Review: 2020 Honda CR-V Hybrid adds a new dimension to the top-seller
The CR-V was introduced in its fifth-generation in 2017 without a hybrid model on offer. It’s not clear whether Honda held that hybrid until now in order to build suspense or if the hold-back was in order to get the hybrid just right. We aren’t sure how successful it was on those counts, but can tell you whether we think this hybrid was worth the wait.
At a Glance
- Roomy and versatile just like the standard gasoline model
- Because of the hybrid drivetrain’s design, all-wheel drive is standard
- Real-world fuel economy returns aren’t as good as one might hope
- Acceleration is sluggish, especially by today’s hybrid tech standards
The Honda CR-V is a top-seller in the small sport utility crossover segment but it faces some strong competition, so Honda needed to ensure a shot at the top spot by being in the most competitive fields for this class. That now includes electrification, especially hybrid options, with the Toyota RAV4, the CR-V’s chief rival, having a hybrid version that has won acclaim and set a high bar.
The CR-V Hybrid raises fuel economy compared to its gasoline counterpart without compromising the things that have made the Honda CR-V a top seller. Interior roominess, a large cargo space, and good all-around usefulness have been the CR-V’s best attributes from the beginning, and those remain with this new CR-V Hybrid model. Everything remains the same, in fact, in terms of headroom, legroom, etc. The exception is cargo space, which gets 6 cubic feet (170 L) smaller, a mostly imperceptible loss for most people.
What changes is fuel economy thanks to the hybrid-electric powertrain. The 2020 Honda CR-V Hybrid has a 2.0-liter four-cylinder engine and an electric motor that combine to output 212 horsepower (158 kW) in all-wheel drive. AWD is standard in the hybrid model thanks to the electric motor powering the rear axle. That power output compares to the 190 hp of the standard gasoline version and sounds impressive, but the added weight of around 300 lb (136 kg) for the CR-V Hybrid, as well as its more fuel-conscious acceleration-averse nature actually make it feel less powerful. Like most Hondas, from standstill to the first eight or ten miles per hour, the CR-V Hybrid feels pretty peppy, but after that, it loses all oomph and becomes disinterested.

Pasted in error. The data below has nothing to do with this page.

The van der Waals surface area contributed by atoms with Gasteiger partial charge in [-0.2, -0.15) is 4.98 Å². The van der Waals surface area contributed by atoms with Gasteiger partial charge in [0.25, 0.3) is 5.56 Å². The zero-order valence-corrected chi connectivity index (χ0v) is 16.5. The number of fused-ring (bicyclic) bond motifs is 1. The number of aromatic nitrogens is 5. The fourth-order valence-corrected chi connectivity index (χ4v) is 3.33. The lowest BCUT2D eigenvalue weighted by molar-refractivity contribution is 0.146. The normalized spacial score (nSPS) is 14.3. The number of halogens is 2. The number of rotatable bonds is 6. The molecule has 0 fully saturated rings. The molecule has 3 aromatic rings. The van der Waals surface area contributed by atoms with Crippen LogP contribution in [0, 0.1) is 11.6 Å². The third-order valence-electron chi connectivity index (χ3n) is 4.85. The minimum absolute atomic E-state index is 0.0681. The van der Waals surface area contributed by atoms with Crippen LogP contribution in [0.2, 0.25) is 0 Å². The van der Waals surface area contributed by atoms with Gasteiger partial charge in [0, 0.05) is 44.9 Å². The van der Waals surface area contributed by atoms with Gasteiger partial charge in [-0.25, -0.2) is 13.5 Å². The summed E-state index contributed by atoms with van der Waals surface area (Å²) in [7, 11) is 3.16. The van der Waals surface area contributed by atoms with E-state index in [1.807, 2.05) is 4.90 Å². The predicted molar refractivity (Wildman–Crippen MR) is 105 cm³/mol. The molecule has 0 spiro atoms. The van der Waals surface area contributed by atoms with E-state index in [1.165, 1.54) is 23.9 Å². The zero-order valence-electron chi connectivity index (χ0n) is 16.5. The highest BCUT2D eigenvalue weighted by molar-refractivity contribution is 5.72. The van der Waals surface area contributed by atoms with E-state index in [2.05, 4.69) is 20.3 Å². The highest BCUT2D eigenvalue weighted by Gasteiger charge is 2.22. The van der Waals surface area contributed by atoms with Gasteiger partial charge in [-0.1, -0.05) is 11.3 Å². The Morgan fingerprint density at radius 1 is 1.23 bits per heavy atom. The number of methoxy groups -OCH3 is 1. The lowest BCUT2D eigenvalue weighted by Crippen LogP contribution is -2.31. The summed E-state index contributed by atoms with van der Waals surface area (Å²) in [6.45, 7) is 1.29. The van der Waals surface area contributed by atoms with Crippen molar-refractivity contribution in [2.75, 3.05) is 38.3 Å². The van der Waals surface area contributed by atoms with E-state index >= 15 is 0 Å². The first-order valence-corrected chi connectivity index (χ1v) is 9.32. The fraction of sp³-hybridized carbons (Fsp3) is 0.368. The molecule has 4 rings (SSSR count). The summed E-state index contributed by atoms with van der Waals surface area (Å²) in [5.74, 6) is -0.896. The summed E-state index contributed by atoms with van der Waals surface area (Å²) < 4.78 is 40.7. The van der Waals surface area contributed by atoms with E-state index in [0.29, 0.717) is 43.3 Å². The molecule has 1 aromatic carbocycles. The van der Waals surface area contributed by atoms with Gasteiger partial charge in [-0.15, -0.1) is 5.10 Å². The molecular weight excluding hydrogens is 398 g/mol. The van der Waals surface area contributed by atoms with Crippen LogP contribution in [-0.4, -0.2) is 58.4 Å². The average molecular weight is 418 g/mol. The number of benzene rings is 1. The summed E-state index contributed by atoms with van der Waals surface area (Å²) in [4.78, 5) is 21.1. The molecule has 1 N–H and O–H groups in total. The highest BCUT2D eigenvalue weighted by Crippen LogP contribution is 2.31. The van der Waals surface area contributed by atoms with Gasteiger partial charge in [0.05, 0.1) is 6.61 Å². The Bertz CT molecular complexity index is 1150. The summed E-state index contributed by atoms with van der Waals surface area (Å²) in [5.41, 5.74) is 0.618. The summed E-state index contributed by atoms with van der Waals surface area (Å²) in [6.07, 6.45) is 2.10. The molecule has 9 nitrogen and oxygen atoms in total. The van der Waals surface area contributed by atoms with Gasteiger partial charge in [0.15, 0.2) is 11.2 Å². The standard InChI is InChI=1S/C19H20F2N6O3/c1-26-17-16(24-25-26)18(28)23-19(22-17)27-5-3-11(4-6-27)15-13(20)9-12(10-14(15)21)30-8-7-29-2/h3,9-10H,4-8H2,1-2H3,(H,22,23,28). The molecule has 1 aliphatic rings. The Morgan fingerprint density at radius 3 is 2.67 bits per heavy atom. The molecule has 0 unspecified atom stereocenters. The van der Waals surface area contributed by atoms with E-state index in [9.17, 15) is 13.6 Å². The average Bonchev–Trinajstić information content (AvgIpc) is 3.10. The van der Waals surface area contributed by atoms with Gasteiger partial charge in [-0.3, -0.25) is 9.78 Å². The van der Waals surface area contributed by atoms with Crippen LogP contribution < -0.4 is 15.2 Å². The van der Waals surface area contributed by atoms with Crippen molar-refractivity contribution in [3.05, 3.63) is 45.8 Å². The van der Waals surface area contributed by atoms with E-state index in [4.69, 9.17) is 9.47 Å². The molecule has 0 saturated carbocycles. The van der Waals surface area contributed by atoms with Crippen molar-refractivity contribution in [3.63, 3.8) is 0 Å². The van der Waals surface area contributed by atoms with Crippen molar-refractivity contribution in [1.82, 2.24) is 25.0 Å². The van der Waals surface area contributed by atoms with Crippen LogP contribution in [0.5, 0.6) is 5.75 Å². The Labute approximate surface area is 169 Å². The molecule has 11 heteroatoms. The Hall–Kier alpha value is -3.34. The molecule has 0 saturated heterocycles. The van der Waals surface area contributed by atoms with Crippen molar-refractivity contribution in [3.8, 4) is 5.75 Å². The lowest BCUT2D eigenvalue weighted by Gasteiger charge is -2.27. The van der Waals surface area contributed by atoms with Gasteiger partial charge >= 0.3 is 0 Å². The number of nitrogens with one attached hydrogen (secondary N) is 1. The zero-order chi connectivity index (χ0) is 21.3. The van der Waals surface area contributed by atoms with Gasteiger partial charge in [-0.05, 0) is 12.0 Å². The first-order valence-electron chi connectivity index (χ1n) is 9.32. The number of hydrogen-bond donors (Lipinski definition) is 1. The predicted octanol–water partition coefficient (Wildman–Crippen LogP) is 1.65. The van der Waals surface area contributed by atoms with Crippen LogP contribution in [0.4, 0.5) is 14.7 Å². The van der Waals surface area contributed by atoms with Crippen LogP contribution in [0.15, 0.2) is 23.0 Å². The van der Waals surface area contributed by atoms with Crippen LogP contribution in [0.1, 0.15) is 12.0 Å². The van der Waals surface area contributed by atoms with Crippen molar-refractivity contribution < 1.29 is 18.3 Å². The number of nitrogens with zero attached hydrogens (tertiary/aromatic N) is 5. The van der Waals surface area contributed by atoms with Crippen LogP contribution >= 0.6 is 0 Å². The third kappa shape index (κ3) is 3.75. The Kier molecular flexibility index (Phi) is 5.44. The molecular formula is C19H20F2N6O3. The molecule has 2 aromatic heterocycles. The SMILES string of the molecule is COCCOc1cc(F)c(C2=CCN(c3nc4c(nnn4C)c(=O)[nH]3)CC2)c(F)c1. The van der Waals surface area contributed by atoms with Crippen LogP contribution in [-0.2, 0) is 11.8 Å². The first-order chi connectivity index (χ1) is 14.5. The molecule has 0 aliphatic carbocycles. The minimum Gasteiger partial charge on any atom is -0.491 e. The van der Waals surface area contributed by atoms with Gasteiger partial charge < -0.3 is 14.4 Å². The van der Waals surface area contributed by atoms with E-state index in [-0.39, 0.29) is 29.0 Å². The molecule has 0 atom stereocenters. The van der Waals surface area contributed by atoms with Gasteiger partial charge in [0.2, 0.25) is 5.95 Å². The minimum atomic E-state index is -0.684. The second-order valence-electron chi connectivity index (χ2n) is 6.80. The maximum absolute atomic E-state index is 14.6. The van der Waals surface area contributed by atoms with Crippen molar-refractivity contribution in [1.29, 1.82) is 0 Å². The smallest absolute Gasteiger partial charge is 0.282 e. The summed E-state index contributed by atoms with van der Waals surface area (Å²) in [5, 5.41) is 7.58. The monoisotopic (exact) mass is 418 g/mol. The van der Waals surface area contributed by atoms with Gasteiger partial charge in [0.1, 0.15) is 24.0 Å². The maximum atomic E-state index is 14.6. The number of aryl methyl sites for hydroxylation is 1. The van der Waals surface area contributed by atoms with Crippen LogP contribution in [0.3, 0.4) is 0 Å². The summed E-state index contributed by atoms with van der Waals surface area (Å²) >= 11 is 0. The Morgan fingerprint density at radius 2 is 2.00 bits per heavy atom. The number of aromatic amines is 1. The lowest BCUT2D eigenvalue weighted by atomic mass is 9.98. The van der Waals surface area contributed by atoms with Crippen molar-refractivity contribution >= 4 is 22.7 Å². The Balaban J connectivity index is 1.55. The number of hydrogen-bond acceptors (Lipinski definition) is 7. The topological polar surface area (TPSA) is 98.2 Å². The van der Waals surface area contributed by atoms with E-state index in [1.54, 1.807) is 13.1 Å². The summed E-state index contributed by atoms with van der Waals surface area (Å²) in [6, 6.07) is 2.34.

That lack of panache in the powertrain translates to better fuel economy, though. The EPA says that the 2020 CR-V Hybrid is capable of 38 mpg (6.2 L/100km) combined. In our week of driving, which admittedly always results in lower than EPA combined results, our mixed driving totaled only 29 mpg (8.1 L/100km) overall. That’s far below expectations, even for our usual misses here. Highway MPG totals are far easier to test reliably and we usually get close to or above EPA numbers when testing with most vehicles. With the CR-V Hybrid, which the EPA rates at 35 mpg (6.7 L/100km) on the highway, we did get better results, but still fell under par. Our highway test netted only 31.5 mpg (7.46 L/100km) in all. For comparison, the RAV4 Hybrid we tested in 2016 achieved about the same return.
Fuel economy is a big part of the reason to buy a hybrid, of course, and the returns for this Honda are pretty good when compared to its gasoline option, but probably not good enough that most people will see a significant savings at the pump. The gasoline model is EPA rated at 34 mpg (6.9 L/100km) on the highway and we saw that without trouble in this generation when equipped with the turbocharged engine. The difference in fuel economy, at least on the highway, is negligible and won’t justify the higher price tag of the hybrid model upgrade. Around town, however, the hybrid will inherently be more fuel efficient and will without question likely save fuel. How much fuel? Not easy to say, but probably not enough to easily justify the US$1,200 price premium it carries, That’s an apples-to-apples upgrade (CR-V AWD to CR-V Hybrid AWD) price jump. Going front-wheel drive gasoline CR-V would save more than double that.
Where the CR-V in any format shines is in its daily usability. It’s roomy, it’s easy to understand, it’s got competent controls, and it has easy-to-use technology. It doesn’t shine in any one area particularly brightly, but it isn’t dull in any either. It’s good, basic, and all-around well done.
So the difficult point here is justifying the hybrid powertrain over and above its gasoline counterpart. We are otherwise very impressed with the CR-V on the whole. It’s a best-seller for a reason, having an excellent mix of what clearly appeals to consumers and the hybrid model doesn't change that.
Product Page: 2020 Honda CR-V Hybrid